Judge Clark Douglas wishes you a good morning.
Our review of The Hobbit: An Unexpected Journey (Blu-ray), published March 18th, 2013, is also available.
From the smallest beginnings come the greatest legends.
"I'm looking for someone to share in an adventure."
Facts of the Case
Bilbo Baggins (Martin Freeman, The Hitchhiker's Guide to the Galaxy) is a good-natured hobbit who enjoys his peaceful, simple existence. Alas, his tidy world is thrown into chaos when the great wizard Gandalf the Grey (Ian McKellan, X-Men) invites him to come on a grand adventure. In no time at all, Bilbo finds himself joining forces with a rowdy band of dwarves led by the serious-minded Thorin Oakenshield (Richard Armitage, Robin Hood). Their mission: to reclaim the dwarves' homeland from a terrible dragon. Before they get there, however, there will be plenty of dangerous encounters with orcs, trolls and goblins…not to mention lots of food and singing.
Considering that the Lord of the Rings trilogy is easily one of the great artistic achievements of the 21st century to date (not to mention a huge box office success), anticipation for The Hobbit: An Unexpected Journey could not have been higher. Though the first installment of Jackson's second Middle Earth trilogy was indeed successful financially, the critical reaction was somewhat tepid and audiences found themselves deeply divided. At this point, whether or not An Unexpected Journey is a good film is as immediately divisive a subject as any hot-topic political item.
I'm a fan, though it's easy to understand why many are not. The film seems torn between recapturing the cheerful, playful tone of J.R.R. Tolkien's novel and the more foreboding vibe of the LOTR flicks, which creates some notable tonal issues. Jackson's decision to divide his adaptation of the relatively short book into three parts certainly makes the film feel more padded than any of the LOTR movies (which were of course based on three substantial novels), as Jackson comes close to putting every single sentence of the novel onscreen and then adds his own new material on top of it. Despite this, the dwarves (charming as they are) don't feel as well-developed as the Fellowship did at the end of The Lord of the Rings: The Fellowship of the Ring. Some of the CGI is awfully spotty, even in contrast to a trilogy of movies that was completed a decade earlier. Yes, there's plenty to complain about.
And yet, I fall in love with An Unexpected Journey just a little bit more each time I see it. It's such a pleasure to be back in Jackson's Middle Earth again, and the central characters are so ridiculously spot-on. Martin Freeman is a sublime Bilbo Baggins, perfectly capturing the character's amusing fretfulness while still managing to give him a good deal of soul. Ian McKellan reprises his great work as Gandalf, playing an even larger part in the proceedings than he did in the earlier flicks. Andy Serkis continues to astound as Gollum, nearly walking away with the movie during the brilliant "Riddles in the Dark" sequence (pretty much the only portion of the film that has garnered universal praise). Richard Armitage does solid work as Thorin, creating a character who initially appears to be a one-dimensional sulk but quickly becomes something more.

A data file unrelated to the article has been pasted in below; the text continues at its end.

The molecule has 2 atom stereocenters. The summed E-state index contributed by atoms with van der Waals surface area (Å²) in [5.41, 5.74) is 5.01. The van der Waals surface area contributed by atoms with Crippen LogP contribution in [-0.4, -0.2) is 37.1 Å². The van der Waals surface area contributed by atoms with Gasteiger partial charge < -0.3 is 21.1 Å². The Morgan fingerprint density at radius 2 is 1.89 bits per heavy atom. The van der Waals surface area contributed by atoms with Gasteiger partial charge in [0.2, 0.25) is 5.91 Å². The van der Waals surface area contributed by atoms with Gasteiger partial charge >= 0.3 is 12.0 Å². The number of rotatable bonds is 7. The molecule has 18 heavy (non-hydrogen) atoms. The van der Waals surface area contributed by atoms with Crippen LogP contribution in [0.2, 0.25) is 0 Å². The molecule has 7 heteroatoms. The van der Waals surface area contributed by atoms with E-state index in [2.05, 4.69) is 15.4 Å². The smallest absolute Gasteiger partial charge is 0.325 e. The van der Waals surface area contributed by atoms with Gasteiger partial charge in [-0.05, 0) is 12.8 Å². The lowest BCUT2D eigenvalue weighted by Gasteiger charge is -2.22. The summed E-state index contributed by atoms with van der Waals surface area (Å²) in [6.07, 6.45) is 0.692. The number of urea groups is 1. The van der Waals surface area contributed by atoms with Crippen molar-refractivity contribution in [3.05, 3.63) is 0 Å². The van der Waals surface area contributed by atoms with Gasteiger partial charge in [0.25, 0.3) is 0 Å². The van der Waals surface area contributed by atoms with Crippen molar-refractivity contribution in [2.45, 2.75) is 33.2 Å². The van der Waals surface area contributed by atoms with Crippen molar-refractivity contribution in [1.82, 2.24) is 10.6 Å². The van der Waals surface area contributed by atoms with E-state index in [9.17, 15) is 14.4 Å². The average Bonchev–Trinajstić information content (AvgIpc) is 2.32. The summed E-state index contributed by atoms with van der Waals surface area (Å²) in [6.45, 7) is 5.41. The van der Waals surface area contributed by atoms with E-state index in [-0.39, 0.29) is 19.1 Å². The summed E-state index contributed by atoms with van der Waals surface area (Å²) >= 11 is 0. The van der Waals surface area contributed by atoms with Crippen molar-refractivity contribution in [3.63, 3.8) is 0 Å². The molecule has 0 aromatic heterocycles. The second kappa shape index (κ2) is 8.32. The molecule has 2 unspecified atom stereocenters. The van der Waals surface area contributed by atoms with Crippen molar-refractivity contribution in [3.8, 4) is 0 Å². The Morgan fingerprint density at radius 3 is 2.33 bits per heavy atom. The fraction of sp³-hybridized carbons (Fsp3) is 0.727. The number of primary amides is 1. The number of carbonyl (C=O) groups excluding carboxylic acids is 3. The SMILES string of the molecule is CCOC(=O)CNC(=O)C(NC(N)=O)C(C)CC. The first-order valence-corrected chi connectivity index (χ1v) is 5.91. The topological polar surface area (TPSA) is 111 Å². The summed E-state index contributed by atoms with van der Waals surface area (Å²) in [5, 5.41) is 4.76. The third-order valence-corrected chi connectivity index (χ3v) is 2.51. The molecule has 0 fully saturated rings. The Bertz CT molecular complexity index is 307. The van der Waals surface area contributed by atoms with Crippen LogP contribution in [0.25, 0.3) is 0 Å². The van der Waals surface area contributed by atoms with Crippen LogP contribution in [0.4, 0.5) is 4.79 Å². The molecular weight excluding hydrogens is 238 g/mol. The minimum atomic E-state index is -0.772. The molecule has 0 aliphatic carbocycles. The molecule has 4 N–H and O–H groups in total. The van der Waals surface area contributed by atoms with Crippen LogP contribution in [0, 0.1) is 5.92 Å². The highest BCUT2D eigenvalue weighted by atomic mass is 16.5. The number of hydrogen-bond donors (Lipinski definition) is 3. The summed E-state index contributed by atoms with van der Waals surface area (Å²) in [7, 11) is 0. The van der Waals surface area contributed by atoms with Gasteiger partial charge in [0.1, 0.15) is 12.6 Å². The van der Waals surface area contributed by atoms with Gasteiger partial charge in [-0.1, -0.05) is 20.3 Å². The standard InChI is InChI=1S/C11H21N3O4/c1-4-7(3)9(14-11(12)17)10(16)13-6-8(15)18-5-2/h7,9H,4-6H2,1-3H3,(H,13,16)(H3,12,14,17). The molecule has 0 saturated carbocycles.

"Yes, sure, the acting's fine," you may say, "but what about the bloated story?" That's a fair question. The story is undoubtedly padded (moreso than ever in this extended edition), but the world Jackson has built is so inviting that I honestly don't really mind. An Unexpected Journey is the ultimate big-budget hangout movie; encouraging you to sit back and chill in Middle Earth for a while. It's established early on that we're witnessing a story being told by an older Bilbo Baggins (Ian Holm, Alien), and it makes sense that he would be as concerned with the details of a rambunctious dwarf supper or the history of the animal-loving Radagast the Brown (Sylvester McCoy, Doctor Who) as he is with perilous encounters and battles. Like the hobbits themselves, the movie is gentler, more rambling and more playful than the grim LOTR flicks, and that's appropriate.
If you're also a viewer who simply enjoys luxuriating in Middle Earth, the extended edition of the film is certainly well worth your time. However, if you felt the theatrical edition of the movie was entirely too long to begin with, the new scenes are probably just going to exacerbate the problem. The additions here aren't quite as revelatory as the additions made to the extended editions of LOTR, but they do make the tale feel even more relaxed and novelistic. The opening sequence now offers even more historical detail, really immersing the viewer in the world of the past before bringing them back to the present. The stay in Rivendell has been extended quite a bit, giving the viewer more time to enjoy the dissonance caused by a group of enthusiastic dwarves causing chaos in the impossibly orderly world of the elves. There are a couple of additional musical sequences, too, the most notable being an ominous tune performed by the vile goblin king (he proudly notes that it's an original composition). The new stuff doesn't really make the film significantly better, but I found it enjoyable.
The Hobbit: An Unexpected Journey (Blu-ray) Extended Edition looks and sounds stunning. While it could be argued that the jaw-dropping detail hurts some of the practical effects just a bit, for the most part it's a great pleasure to behold. Jackson once again uses the lush New Zealand scenery very effectively, creating a world that feels distinctive and lived-in. So much care is evident in every aspect of the production design, and seeing the film in hi-def only accentuates that. The DTS HD 7.1 Master Audio track is similarly superb, proving very nuanced during the quieter moments and delivering a huge aural kick during the battle scenes. Howard Shore's score (which is less diverse but just as effective as his LOTR material) sounds particularly rich; filling your home theatre room with muscular brass and plaintive strings.
What really makes this set worth the price of admission isn't the new material added to the film, but the new supplements it offers. The LOTR extended editions delivered some of the most exhaustive behind-the-scenes documentaries in existence, truly examining every aspect of the filmmaking process. This collection continues that trend, spreading over nine hours of bonus documentaries across two additional Blu-ray disc. Let's take a look.
New Zealand: Home to Middle Earth (6 minutes): A short, sweet little piece that plays more like an informercial for New Zealand than a proper featurette (in fact, it concludes with an invitation to visit the country's official website), but it's pleasant enough.